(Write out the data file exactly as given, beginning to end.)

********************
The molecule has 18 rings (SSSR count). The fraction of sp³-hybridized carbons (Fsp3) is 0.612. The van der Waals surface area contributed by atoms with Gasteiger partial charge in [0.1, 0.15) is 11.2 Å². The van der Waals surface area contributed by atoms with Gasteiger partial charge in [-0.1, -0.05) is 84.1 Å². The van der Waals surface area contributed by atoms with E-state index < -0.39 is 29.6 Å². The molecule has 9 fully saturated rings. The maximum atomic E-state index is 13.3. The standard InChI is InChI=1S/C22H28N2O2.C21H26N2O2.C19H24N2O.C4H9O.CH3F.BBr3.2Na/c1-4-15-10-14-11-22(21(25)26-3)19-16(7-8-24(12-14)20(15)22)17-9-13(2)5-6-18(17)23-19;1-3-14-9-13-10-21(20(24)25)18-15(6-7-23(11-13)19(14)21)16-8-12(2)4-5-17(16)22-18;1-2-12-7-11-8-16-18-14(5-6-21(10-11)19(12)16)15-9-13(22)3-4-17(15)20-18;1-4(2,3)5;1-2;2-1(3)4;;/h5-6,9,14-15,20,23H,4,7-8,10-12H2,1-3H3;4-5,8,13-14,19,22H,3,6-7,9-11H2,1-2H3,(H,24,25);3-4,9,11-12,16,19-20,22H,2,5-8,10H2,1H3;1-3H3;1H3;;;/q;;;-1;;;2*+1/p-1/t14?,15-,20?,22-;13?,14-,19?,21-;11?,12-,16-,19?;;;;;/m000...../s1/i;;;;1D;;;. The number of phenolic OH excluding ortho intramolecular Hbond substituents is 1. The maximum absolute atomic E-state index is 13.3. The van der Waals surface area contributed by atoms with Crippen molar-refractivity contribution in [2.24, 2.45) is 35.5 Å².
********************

The molecule has 18 rings (SSSR count). The fraction of sp³-hybridized carbons (Fsp3) is 0.612. The van der Waals surface area contributed by atoms with Gasteiger partial charge in [0.1, 0.15) is 11.2 Å². The van der Waals surface area contributed by atoms with Gasteiger partial charge in [-0.1, -0.05) is 84.1 Å². The van der Waals surface area contributed by atoms with E-state index < -0.39 is 29.6 Å². The molecule has 9 fully saturated rings. The maximum atomic E-state index is 13.3. The standard InChI is InChI=1S/C22H28N2O2.C21H26N2O2.C19H24N2O.C4H9O.CH3F.BBr3.2Na/c1-4-15-10-14-11-22(21(25)26-3)19-16(7-8-24(12-14)20(15)22)17-9-13(2)5-6-18(17)23-19;1-3-14-9-13-10-21(20(24)25)18-15(6-7-23(11-13)19(14)21)16-8-12(2)4-5-17(16)22-18;1-2-12-7-11-8-16-18-14(5-6-21(10-11)19(12)16)15-9-13(22)3-4-17(15)20-18;1-4(2,3)5;1-2;2-1(3)4;;/h5-6,9,14-15,20,23H,4,7-8,10-12H2,1-3H3;4-5,8,13-14,19,22H,3,6-7,9-11H2,1-2H3,(H,24,25);3-4,9,11-12,16,19-20,22H,2,5-8,10H2,1H3;1-3H3;1H3;;;/q;;;-1;;;2*+1/p-1/t14?,15-,20?,22-;13?,14-,19?,21-;11?,12-,16-,19?;;;;;/m000...../s1/i;;;;1D;;;. The number of phenolic OH excluding ortho intramolecular Hbond substituents is 1. The maximum absolute atomic E-state index is 13.3. The van der Waals surface area contributed by atoms with Crippen molar-refractivity contribution in [2.24, 2.45) is 35.5 Å².